The Archbishop of Canterbury, Rowan Williams, and the Archbishop of York, John Sentamu, said the 'unprovoked intimidation of worshipers' by Zimbabwean police was 'completely unacceptable'
The Archbishops of Canterbury and York in the United Kingdom on Monday condemned new incidents of intimidation of members of the Anglican church in Zimbabwe following the disruption of services over the Christmas weekend by police despite a reported agreement by authorities not to interfere.
The Archbishop of Canterbury, Rowan Williams, and the Archbishop of York, John Sentamu, said the “unprovoked intimidation of worshipers” by police was “completely unacceptable and indicative of the continued and persistent oppression by state instruments of those perceived to be in opposition” to President Robert Mugabe. The Church of England's top two clerics said the church was a lifeline for Zimbabweans struggling to survive.
“We condemn unequivocally any move to deny people their basic right to worship. To prevent people from worshiping in their churches on Christmas Day - unable to receive the church’s message of hope - is a further blow to civil liberties in Zimbabwe,” the bishops said in a statement.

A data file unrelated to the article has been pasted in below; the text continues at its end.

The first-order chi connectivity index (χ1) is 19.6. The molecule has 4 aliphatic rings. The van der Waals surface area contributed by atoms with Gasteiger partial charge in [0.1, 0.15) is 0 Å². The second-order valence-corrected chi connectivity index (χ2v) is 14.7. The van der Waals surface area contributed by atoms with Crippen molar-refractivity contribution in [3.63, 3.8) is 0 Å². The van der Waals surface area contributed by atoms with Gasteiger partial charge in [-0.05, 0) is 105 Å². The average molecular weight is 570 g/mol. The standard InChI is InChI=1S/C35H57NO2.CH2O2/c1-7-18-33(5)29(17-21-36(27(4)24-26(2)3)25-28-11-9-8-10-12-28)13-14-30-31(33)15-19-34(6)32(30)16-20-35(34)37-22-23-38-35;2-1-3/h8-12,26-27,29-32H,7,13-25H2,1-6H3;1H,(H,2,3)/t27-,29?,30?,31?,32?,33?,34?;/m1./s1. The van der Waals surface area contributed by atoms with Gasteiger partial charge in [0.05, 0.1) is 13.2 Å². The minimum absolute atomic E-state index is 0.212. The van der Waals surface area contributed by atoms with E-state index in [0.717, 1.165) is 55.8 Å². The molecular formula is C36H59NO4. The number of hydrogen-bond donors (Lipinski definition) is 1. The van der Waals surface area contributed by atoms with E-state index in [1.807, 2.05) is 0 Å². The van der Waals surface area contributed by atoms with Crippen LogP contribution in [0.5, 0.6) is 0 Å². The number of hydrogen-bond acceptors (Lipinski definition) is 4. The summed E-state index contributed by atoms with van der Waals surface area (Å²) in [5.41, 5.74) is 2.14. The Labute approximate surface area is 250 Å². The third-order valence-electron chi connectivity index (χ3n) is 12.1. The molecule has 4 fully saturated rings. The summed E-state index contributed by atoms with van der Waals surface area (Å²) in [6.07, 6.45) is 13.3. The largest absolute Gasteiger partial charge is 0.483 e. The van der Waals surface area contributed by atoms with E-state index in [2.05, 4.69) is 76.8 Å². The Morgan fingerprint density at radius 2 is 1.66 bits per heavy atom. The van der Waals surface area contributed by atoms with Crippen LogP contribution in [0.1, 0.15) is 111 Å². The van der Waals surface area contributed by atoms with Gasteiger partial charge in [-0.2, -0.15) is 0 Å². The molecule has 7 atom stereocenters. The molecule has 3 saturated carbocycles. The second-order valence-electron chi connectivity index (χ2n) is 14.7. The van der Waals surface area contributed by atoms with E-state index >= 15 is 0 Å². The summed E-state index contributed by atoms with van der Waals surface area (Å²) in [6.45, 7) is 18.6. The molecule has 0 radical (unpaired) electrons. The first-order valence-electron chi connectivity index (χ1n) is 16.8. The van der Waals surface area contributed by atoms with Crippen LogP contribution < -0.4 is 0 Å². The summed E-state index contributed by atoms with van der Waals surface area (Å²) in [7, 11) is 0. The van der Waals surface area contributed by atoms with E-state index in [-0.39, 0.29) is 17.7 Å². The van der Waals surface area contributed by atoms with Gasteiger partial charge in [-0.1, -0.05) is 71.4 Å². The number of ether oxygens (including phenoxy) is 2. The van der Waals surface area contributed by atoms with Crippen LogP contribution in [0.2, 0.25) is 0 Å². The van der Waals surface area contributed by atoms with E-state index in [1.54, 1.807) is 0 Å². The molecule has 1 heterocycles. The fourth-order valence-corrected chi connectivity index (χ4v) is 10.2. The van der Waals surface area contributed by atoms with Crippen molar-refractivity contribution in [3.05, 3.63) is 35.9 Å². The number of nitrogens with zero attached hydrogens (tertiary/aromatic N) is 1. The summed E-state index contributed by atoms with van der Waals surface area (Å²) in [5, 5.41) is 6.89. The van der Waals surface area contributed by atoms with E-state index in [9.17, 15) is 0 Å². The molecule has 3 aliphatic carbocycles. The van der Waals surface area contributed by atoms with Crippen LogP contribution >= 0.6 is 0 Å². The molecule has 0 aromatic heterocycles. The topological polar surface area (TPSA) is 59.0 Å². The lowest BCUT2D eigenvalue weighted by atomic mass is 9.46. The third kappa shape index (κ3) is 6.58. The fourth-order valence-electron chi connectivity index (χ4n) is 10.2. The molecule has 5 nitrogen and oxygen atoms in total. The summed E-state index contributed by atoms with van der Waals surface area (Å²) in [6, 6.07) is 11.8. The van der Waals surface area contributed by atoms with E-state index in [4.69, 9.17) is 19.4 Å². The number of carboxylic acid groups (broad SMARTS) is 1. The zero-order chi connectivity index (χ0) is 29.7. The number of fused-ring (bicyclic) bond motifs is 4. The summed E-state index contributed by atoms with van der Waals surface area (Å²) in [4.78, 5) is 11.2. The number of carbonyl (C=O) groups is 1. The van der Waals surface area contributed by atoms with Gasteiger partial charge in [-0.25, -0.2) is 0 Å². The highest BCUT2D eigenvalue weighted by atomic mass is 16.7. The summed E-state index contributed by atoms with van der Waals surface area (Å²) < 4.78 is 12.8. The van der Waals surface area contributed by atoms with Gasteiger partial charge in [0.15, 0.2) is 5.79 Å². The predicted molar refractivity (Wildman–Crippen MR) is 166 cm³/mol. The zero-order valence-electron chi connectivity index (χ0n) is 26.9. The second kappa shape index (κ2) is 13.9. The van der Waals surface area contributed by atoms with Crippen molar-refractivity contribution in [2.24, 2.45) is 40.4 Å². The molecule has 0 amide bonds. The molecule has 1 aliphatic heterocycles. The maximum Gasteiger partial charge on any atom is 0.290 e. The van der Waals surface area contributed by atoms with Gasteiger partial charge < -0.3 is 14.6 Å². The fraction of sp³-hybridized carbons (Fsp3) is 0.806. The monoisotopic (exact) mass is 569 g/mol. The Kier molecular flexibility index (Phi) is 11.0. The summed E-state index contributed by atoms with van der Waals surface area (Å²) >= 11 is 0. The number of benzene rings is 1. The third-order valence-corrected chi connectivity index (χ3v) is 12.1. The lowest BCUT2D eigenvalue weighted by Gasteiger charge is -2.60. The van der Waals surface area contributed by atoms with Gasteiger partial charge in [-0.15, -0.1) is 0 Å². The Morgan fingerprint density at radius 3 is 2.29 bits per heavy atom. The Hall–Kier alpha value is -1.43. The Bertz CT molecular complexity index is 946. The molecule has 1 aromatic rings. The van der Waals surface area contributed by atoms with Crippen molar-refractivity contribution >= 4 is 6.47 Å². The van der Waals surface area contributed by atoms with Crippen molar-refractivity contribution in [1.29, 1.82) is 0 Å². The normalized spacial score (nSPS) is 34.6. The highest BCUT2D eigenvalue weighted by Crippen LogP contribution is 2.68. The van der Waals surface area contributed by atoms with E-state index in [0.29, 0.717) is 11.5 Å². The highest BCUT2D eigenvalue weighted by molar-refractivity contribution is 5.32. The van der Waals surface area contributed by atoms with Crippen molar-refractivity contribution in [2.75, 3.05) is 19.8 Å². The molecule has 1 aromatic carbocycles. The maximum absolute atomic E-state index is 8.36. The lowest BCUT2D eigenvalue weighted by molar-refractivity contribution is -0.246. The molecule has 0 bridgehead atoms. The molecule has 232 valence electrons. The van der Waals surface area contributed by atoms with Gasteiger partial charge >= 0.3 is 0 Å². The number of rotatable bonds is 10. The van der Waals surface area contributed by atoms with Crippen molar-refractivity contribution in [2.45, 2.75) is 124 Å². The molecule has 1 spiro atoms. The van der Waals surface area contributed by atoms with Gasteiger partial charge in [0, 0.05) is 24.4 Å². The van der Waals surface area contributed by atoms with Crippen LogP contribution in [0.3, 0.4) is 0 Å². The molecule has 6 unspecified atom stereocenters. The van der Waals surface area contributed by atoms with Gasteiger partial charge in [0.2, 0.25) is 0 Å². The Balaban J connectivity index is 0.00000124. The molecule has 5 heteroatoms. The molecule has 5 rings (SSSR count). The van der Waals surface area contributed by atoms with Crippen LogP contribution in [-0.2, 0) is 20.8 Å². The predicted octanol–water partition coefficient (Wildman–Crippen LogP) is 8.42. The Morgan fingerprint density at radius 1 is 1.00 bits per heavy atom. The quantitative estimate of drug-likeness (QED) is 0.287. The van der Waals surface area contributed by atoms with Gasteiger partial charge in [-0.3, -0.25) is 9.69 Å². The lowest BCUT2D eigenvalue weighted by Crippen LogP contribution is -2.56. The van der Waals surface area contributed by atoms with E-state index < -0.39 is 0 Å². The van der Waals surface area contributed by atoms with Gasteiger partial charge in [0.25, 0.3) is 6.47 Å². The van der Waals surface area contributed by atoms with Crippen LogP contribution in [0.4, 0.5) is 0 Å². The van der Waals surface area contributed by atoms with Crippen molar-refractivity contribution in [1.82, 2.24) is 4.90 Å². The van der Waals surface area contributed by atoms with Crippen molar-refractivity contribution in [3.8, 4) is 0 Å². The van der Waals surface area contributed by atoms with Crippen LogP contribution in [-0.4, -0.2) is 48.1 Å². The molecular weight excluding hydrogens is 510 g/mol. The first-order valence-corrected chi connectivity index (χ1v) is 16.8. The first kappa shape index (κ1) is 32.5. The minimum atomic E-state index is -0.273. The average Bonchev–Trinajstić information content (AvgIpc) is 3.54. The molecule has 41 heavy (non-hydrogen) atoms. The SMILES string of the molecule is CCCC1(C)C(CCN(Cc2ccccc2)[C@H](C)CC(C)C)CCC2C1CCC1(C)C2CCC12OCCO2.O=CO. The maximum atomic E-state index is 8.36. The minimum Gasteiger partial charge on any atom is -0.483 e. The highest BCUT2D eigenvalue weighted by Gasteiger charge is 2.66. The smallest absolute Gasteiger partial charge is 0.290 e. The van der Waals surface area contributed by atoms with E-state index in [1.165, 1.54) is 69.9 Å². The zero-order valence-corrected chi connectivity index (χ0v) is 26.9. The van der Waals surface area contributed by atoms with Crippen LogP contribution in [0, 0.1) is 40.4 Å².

Police who disrupted services were believed to be backing former Anglican Bishop Nolbert Kunonga, dismissed by the Anglican Province of Central Africa which replaced him this year with Bishop Chad Nicholas Gandiya. Kunonga loyalists have refused to cede physical control of Anglican churches.
Responding to the statement from the English Bishops, Kunonga spokesman Bishop Alfred Munyanyi said Kunonga remains in charge of the Anglican church in Harare whether Bishops Sentamu and Williams liked it or not.
Anglican priest Paul Gwese, speaking for Gandiya, said the diocese will do what is necessary to end Kunonga’s influence over the church and its property.
Commenting, political analyst John Makumbe said it is sad that the Anglican Church has been turned into a battleground by Kunonga and President Mugabe's ZANU-PF party, of which Kunonga has been a supporter.